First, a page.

In 1892 the first gasoline-powered tractor was invented by John Froelich
The machine was developed in a small village in Northeast Iowa. At the time steam-powered engines were used to thresh wheat. John was frustrated with the problems of steam engines as they were heavy and bulky plus hard to maneuver. Froelich decided he could invent a better way to power an engine. The answer was gasoline. Froelich worked with his blacksmith developed a vertical one-cylinder engine mounted on the running gear of a steam tractor engine and developed parts to make it all work together. Soon Froelich and his crew were using it to threshed 72,000 bushels of small grain.
John Froelich and some businessmen immediately formed a company to manufacture the “Froelich Tractor.” The company was named The Waterloo Gasoline Traction Engine Company where John was the president. The efforts to sell the machine failed. Only 2 were sold and then shortly returned. The company stayed in operation by manufacturing stationary gas engines while tractor experiments continued. In 1895 Froelich left the company as his interest was in tractors, not stationary engines. The Waterloo Company continued development and had developed a few several successful models by 1914. With the rise of farm prices the demand for mechanical farm power became popular which spurred many pop up tractor manufacturers.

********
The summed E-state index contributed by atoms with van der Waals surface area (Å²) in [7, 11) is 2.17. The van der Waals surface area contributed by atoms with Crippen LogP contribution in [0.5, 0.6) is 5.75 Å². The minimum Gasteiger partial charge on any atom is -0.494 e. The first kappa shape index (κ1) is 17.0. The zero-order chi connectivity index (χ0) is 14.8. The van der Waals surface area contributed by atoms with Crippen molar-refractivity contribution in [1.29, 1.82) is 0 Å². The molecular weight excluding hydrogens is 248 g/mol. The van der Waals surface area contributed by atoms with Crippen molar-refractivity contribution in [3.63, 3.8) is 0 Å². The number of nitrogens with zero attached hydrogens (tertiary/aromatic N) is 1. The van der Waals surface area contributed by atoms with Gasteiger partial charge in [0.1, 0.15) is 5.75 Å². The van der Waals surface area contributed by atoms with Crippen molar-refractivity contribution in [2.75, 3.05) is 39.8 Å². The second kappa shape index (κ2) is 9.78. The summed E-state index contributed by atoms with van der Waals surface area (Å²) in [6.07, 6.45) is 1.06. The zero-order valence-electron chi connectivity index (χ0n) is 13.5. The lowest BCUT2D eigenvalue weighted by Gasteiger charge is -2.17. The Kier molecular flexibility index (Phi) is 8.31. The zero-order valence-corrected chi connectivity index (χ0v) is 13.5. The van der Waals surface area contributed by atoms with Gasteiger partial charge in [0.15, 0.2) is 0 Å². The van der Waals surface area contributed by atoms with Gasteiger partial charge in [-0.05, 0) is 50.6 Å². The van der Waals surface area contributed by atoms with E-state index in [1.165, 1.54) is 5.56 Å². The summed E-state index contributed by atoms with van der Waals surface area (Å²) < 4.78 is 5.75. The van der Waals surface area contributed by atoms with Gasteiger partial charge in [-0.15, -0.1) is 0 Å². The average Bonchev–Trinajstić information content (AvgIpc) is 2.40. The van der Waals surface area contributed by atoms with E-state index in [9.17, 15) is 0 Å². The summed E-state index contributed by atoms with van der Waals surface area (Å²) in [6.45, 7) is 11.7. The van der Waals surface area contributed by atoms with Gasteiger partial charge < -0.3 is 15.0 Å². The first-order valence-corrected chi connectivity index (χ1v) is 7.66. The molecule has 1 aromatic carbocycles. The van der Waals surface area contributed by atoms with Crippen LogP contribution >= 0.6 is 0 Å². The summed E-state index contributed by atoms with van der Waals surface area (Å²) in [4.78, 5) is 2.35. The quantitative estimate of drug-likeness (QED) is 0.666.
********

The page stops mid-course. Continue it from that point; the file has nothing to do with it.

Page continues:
Deere and Company, a manufacturer of a full line of John Deere implements had been watching the company and was looking for an established farm tractor to round out its line. In 1918 The Waterloo Company was purchased by John Deere.
Froelich, Iowa is now known as “Tractor Town U.S.A.” If you visit the towns General Store you can see a scale model of the original “Froelich Tractor” made from the original blueprints.
Source: The Froelich Foundation